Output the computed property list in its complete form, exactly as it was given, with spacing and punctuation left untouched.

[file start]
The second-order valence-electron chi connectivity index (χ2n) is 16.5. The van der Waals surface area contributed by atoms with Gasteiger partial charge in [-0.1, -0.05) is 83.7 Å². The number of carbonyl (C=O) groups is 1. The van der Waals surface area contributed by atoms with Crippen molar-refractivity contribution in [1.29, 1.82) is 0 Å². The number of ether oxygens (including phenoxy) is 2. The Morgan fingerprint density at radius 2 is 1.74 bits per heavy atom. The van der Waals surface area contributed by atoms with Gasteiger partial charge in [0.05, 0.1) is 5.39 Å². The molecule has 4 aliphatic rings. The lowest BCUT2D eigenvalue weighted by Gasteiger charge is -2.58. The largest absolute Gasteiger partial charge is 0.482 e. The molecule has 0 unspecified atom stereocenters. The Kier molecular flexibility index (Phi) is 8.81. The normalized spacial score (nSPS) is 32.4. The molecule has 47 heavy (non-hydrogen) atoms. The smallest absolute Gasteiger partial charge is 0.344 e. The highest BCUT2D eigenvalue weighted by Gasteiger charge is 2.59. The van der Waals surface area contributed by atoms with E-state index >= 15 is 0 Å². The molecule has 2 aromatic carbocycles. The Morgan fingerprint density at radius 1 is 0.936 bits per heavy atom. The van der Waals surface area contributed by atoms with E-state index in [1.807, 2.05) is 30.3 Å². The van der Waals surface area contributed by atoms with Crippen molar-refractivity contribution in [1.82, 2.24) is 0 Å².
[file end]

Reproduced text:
The second-order valence-electron chi connectivity index (χ2n) is 16.5. The van der Waals surface area contributed by atoms with Gasteiger partial charge in [-0.1, -0.05) is 83.7 Å². The number of carbonyl (C=O) groups is 1. The van der Waals surface area contributed by atoms with Crippen molar-refractivity contribution in [1.29, 1.82) is 0 Å². The number of ether oxygens (including phenoxy) is 2. The Morgan fingerprint density at radius 2 is 1.74 bits per heavy atom. The van der Waals surface area contributed by atoms with Gasteiger partial charge in [0.05, 0.1) is 5.39 Å². The molecule has 4 aliphatic rings. The lowest BCUT2D eigenvalue weighted by Gasteiger charge is -2.58. The largest absolute Gasteiger partial charge is 0.482 e. The molecule has 0 unspecified atom stereocenters. The Kier molecular flexibility index (Phi) is 8.81. The normalized spacial score (nSPS) is 32.4. The molecule has 47 heavy (non-hydrogen) atoms. The smallest absolute Gasteiger partial charge is 0.344 e. The highest BCUT2D eigenvalue weighted by Gasteiger charge is 2.59. The van der Waals surface area contributed by atoms with E-state index >= 15 is 0 Å². The molecule has 2 aromatic carbocycles. The Morgan fingerprint density at radius 1 is 0.936 bits per heavy atom. The van der Waals surface area contributed by atoms with E-state index in [1.807, 2.05) is 30.3 Å². The van der Waals surface area contributed by atoms with Crippen molar-refractivity contribution in [1.82, 2.24) is 0 Å².